27 February 2012


If the interval at this MTC production had occurred earlier in the play, I would not have returned (which would have been a first-ever for me).  The first few scenes portray a seemingly dysfunctional family, complete with lots of politically incorrect prejudices and much obscene and offensive language (the latter being, to my mind, greatly overdone).  After this, the play greatly improved, perhaps reaching a particular high-point just before the interval.  No doubt the playwright intends to shock us, and my reaction is probably exactly as the playwright intended.

The play explores the way in which people with disabilities (in this case, deafness inparticular, but schizophrenia comes in as well) relate to society, that is, full integration vs a degree of separateness.   However, the play is full of other themes as well.  For example,  a family may appear dysfunctional, but when the really hard challenges arise, how does it cope?    The ability to communicate an array of emotions and messages using sign language is demonstrated (including by the use of surtitles), even though many of us might regard some of these concepts as only capable of being expressed verbally  (in short, they are expressed differently, but certainly adequately).    The feelings that are involved when a person is aware that they are becoming subject to a disability are exposed (not all that different to the aging process, I guess!)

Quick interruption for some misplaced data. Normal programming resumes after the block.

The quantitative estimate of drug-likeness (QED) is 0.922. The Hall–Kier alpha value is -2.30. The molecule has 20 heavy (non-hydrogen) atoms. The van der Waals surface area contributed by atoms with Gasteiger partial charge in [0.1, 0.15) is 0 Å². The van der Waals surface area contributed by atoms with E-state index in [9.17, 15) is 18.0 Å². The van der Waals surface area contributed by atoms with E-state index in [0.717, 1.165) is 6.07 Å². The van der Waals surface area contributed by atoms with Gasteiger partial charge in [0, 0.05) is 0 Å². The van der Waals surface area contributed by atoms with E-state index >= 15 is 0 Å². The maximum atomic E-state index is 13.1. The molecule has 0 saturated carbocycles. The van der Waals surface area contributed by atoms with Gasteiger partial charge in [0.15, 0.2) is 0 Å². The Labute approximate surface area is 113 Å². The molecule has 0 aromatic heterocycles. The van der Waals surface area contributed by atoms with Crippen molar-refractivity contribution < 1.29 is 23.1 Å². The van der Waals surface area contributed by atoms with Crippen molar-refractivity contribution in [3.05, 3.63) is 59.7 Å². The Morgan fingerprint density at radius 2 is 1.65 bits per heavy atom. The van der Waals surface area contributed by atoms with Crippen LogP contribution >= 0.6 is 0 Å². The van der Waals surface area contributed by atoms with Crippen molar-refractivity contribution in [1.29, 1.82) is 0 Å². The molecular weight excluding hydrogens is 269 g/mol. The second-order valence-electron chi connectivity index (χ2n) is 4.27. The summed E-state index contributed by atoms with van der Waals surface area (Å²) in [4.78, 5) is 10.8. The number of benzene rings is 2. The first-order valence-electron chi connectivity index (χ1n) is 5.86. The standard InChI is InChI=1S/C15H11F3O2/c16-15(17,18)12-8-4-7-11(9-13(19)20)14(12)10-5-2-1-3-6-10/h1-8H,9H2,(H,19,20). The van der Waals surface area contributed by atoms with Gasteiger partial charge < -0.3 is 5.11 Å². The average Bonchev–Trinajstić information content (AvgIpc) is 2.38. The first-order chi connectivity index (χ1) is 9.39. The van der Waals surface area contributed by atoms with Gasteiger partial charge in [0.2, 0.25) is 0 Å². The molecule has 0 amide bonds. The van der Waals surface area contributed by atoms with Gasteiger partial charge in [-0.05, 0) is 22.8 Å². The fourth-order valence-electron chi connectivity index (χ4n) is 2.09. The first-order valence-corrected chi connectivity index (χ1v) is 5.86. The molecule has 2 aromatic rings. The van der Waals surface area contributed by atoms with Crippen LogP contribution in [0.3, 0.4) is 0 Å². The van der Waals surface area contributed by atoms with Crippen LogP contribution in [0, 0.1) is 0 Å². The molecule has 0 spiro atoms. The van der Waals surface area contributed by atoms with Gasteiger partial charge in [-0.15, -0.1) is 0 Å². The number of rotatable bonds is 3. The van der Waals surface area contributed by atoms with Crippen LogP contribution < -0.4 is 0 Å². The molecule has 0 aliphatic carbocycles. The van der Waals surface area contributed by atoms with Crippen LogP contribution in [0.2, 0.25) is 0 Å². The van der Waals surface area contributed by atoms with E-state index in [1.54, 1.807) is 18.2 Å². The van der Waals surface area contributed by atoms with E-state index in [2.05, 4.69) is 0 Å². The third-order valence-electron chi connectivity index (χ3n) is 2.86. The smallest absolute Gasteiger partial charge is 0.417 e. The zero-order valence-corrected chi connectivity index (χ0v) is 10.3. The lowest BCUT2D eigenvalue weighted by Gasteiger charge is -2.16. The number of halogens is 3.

On the whole, there is much in this play.  However, I remain of the view that the message in the first few scenes could have been communicated just as effectively - in fact, even more effectively - if less confrontational language was used.    In fact, if I recall correctly, there is a line in the play to the effect that a good author doesn't use underlining, as he ought to be able to communicate emphasis without resorting to external aids.  I think the same is probably true in this context.

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